Hit a rider while using phone - specific example of intentional negligence (recklessness) (but not mens rea) (also knowingly driving with uncorrected vision, high level speeding (going 40 in a 30 can be error in reading signs; Doing 100 in a 30 is clearly intentional...). You made an active decision to break the law but didn't intend to hurt someone.

Hit a rider by driving at them after making death threats etc - mens rea - Should be automatic driving ban + mandatory requirement to get psychologist to sign off on you ever driving again (and black box, vehicle restrictions (weight, speed, acceleration), etc).

 

The first can be improved with training (and the incident will likely help because people are likely to take fewer risks); For the last training is completely irrelevent.

Yet we basically treat all the same with the difference in penalties being strongly based on outcome

Avatar
hawkinspeter | 1 year ago
19 likes

I'd consider that whether or not she was on SnapChat is just an aggravating factor - driving on the opposite side of the carriageway and hitting someone/something is clearly far below the standard of a careful and competent driver. It beggars belief that she was found not guilty of dangerous driving and I wonder what kind of instructions were given to the jury.

Avatar
muhasib | 1 year ago
18 likes

"Under cross-examination by prosecutor Nigel Ogborne, she admitted a text dispute with her brother over money was taking place as she was driving."

Despite this her driving was careless rather than dangerous- another example of how the legal system fails the victim.

Avatar
Secret_squirrel replied to muhasib | 1 year ago
1 like

Not excusing it but I wonder if there was a lack of credible witnesses to the event.  If say the accident investigation was all they had to go on?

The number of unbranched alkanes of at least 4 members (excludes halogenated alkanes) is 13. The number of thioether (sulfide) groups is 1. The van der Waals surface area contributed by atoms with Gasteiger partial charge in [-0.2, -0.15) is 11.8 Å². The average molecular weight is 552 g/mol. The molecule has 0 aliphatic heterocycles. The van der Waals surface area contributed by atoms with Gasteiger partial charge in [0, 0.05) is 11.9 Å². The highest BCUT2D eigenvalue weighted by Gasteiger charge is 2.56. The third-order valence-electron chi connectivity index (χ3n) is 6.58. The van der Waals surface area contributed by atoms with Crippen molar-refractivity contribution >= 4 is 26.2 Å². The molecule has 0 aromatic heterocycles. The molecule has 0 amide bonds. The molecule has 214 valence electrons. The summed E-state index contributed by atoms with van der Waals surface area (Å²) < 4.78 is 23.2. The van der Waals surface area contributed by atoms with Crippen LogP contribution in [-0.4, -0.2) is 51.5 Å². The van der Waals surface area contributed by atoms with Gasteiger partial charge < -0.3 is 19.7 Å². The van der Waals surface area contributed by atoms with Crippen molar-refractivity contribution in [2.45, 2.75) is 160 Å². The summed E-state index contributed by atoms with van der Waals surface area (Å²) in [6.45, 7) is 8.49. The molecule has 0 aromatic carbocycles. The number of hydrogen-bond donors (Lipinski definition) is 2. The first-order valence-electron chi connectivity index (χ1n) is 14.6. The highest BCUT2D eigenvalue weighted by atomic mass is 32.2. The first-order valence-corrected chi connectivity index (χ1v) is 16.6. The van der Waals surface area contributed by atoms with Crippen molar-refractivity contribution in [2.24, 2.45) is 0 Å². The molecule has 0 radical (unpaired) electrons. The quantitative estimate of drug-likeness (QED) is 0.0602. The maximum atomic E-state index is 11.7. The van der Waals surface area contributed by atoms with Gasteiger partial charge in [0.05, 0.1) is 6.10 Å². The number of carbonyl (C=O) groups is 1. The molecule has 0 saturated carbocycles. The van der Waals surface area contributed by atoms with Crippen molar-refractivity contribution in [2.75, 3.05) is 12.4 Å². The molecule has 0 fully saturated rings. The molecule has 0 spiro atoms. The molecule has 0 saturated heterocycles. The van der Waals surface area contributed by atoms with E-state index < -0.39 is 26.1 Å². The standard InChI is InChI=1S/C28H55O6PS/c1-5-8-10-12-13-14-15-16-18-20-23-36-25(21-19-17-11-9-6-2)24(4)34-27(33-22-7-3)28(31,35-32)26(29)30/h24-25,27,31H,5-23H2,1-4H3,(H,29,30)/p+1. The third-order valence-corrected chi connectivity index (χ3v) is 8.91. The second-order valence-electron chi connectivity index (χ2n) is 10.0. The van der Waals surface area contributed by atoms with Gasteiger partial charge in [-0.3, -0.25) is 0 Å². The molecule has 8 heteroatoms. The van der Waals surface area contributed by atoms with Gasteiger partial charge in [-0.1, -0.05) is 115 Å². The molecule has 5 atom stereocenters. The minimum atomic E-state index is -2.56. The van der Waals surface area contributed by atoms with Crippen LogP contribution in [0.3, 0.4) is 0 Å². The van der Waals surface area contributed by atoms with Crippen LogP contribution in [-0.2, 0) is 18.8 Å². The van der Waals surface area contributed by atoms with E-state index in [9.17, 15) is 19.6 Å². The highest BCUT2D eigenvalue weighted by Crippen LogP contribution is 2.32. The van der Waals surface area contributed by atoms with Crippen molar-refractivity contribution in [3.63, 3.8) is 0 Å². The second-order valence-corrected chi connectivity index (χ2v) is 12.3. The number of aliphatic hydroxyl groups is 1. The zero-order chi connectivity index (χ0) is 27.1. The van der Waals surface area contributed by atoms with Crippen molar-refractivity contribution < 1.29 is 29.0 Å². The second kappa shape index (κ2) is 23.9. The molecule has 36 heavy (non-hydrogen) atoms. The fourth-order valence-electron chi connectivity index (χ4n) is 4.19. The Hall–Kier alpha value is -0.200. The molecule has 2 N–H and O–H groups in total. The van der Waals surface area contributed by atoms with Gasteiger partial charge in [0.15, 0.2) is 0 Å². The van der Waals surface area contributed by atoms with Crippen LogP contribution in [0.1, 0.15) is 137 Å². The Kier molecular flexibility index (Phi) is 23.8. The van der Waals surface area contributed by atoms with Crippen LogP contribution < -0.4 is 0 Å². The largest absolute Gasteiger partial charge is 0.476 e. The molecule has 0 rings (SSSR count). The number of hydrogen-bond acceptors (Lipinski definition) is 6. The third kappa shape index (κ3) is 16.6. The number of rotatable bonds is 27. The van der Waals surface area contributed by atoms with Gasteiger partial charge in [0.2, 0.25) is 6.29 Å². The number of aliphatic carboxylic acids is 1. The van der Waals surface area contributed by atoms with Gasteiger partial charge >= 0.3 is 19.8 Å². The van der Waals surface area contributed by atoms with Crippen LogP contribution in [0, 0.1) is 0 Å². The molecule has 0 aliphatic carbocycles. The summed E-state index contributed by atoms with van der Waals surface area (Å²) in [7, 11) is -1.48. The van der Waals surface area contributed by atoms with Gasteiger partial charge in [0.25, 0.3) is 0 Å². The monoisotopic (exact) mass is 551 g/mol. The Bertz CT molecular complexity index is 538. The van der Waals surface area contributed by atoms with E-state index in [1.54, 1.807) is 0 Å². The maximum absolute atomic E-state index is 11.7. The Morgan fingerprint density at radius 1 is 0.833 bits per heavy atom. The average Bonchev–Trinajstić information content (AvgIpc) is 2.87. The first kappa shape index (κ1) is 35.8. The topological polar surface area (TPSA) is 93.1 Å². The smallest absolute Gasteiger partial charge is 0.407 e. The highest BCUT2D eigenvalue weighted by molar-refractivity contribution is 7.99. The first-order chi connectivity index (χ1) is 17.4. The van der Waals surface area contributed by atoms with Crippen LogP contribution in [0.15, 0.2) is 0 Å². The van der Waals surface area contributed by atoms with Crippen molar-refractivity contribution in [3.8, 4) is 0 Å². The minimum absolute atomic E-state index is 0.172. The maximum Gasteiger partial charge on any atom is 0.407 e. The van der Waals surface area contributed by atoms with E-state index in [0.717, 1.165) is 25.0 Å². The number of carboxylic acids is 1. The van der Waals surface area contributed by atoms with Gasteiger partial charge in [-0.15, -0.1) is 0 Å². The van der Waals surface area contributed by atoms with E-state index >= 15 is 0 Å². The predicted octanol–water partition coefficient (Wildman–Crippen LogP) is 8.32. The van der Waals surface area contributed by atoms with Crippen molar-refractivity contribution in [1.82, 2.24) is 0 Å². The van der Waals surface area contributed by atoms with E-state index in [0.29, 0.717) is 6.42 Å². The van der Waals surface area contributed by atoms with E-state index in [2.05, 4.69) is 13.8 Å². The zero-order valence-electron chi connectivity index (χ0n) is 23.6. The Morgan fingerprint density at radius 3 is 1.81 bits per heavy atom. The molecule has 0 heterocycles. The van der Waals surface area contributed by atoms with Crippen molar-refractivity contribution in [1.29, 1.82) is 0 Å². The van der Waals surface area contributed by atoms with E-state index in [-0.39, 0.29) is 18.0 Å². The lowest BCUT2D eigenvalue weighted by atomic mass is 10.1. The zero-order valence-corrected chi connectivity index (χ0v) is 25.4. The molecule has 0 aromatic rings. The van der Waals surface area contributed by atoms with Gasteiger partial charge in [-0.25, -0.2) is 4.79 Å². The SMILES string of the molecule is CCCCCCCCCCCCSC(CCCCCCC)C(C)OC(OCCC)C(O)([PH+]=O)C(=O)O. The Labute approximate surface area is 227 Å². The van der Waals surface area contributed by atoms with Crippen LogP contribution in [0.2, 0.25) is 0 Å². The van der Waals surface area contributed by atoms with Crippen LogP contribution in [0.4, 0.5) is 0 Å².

Just trying out permutations in my head that dont lead someone rational to dangerous driving.   Mind boggling.

Avatar
EddyBerckx | 1 year ago
14 likes

A total joke. Careless driving my arse...victim blaming too despite being shown to have broken the law by using her phone whilst driving...and her lack of memory of the actual incident...is she / the jury having a laugh? 

Avatar
andystow replied to EddyBerckx | 1 year ago
10 likes

Yeah, I doubt anyone would be on the phone to 999 within 30 seconds of a crash that put their car in a ditch. So either she crashed, then logged on to Snapchat for a selfie before checking on her victim, or she was on Snapchat at the moment of the crash.

Avatar
wycombewheeler replied to andystow | 1 year ago
6 likes
andystow wrote:

Yeah, I doubt anyone would be on the phone to 999 within 30 seconds of a crash that put their car in a ditch. So either she crashed, then logged on to Snapchat for a selfie before checking on her victim, or she was on Snapchat at the moment of the crash.

quite she was either using the phone at point of impact or less than 5 seconds before, how long does it take to stop get out the car, check other people and then call 999? it's not less than 20s

 

Amazing that she was even collected enough to call 999 within 30s

Avatar
IanMSpencer replied to EddyBerckx | 1 year ago
14 likes

One assumes that the lack of honesty during the trial will be an aggravating element in her sentencing - stand by for dishonest pleadings by her barrister during sentencing.

Given that the judge was convinced that the defendant was using the phone and was driving on the wrong side of the road, one has to wonder just how far below the standard of a reasonably careful and competent driver you have to fall before the courts will convict for dangerous driving.

Avatar
BalladOfStruth replied to IanMSpencer | 1 year ago
18 likes
IanMSpencer wrote:

...one has to wonder just how far below the standard of a reasonably careful and competent driver you have to fall before the courts will convict for dangerous driving.

It's mad. I've mentioned before that in my opinion the defining factor should be that careless driving is negligence and dangerous driving is a conscious choice. If you’re generally distracted or not paying attention then careless driving makes sense, but if you’ve made the conscious decision to reach for your phone, drive above the speed limit/fit speed for the conditions, or drive whilst intoxicated/impaired/otherwise medically unfit, that should be automatic dangerous driving.  

Avatar
Wingguy replied to BalladOfStruth | 1 year ago
13 likes

Staggering isn't it. Being so distracted she didn't realise she was on the wrong side of the road with another vehicle approaching head on isn't dangerous driving?

Pages

Latest Comments